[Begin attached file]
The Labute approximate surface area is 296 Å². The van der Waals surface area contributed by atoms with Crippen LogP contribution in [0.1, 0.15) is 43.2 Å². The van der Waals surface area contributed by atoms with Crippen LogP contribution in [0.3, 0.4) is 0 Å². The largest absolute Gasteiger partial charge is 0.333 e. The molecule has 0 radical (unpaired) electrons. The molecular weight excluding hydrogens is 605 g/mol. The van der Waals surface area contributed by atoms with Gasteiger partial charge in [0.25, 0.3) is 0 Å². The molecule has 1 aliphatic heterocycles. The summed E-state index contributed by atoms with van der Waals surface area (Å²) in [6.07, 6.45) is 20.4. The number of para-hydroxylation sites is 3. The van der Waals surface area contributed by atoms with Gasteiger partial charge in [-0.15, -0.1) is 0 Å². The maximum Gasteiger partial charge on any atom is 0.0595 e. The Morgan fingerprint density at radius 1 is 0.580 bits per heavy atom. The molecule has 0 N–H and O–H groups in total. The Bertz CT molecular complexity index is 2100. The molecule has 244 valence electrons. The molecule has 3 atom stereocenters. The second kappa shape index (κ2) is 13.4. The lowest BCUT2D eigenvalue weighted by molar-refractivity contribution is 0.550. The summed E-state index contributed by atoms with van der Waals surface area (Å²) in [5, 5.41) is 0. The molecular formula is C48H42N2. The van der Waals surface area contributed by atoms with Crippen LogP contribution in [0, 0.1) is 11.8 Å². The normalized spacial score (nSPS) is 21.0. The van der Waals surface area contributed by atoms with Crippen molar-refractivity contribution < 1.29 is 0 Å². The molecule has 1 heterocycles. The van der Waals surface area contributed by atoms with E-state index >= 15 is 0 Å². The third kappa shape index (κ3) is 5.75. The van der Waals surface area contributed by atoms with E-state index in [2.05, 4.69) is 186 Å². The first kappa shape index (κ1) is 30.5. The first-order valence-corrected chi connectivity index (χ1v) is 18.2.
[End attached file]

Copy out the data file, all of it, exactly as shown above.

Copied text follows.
The Labute approximate surface area is 296 Å². The van der Waals surface area contributed by atoms with Crippen LogP contribution in [0.1, 0.15) is 43.2 Å². The van der Waals surface area contributed by atoms with Crippen LogP contribution in [0.3, 0.4) is 0 Å². The largest absolute Gasteiger partial charge is 0.333 e. The molecule has 0 radical (unpaired) electrons. The molecular weight excluding hydrogens is 605 g/mol. The van der Waals surface area contributed by atoms with Gasteiger partial charge in [0.25, 0.3) is 0 Å². The molecule has 1 aliphatic heterocycles. The summed E-state index contributed by atoms with van der Waals surface area (Å²) in [6.07, 6.45) is 20.4. The number of para-hydroxylation sites is 3. The van der Waals surface area contributed by atoms with Gasteiger partial charge in [-0.15, -0.1) is 0 Å². The maximum Gasteiger partial charge on any atom is 0.0595 e. The Morgan fingerprint density at radius 1 is 0.580 bits per heavy atom. The molecule has 0 N–H and O–H groups in total. The Bertz CT molecular complexity index is 2100. The molecule has 244 valence electrons. The molecule has 3 atom stereocenters. The second kappa shape index (κ2) is 13.4. The lowest BCUT2D eigenvalue weighted by molar-refractivity contribution is 0.550. The summed E-state index contributed by atoms with van der Waals surface area (Å²) in [5, 5.41) is 0. The molecular formula is C48H42N2. The van der Waals surface area contributed by atoms with Crippen LogP contribution in [0, 0.1) is 11.8 Å². The normalized spacial score (nSPS) is 21.0. The van der Waals surface area contributed by atoms with Crippen molar-refractivity contribution < 1.29 is 0 Å². The molecule has 1 heterocycles. The van der Waals surface area contributed by atoms with E-state index >= 15 is 0 Å². The third kappa shape index (κ3) is 5.75. The van der Waals surface area contributed by atoms with E-state index in [2.05, 4.69) is 186 Å². The first kappa shape index (κ1) is 30.5. The first-order valence-corrected chi connectivity index (χ1v) is 18.2.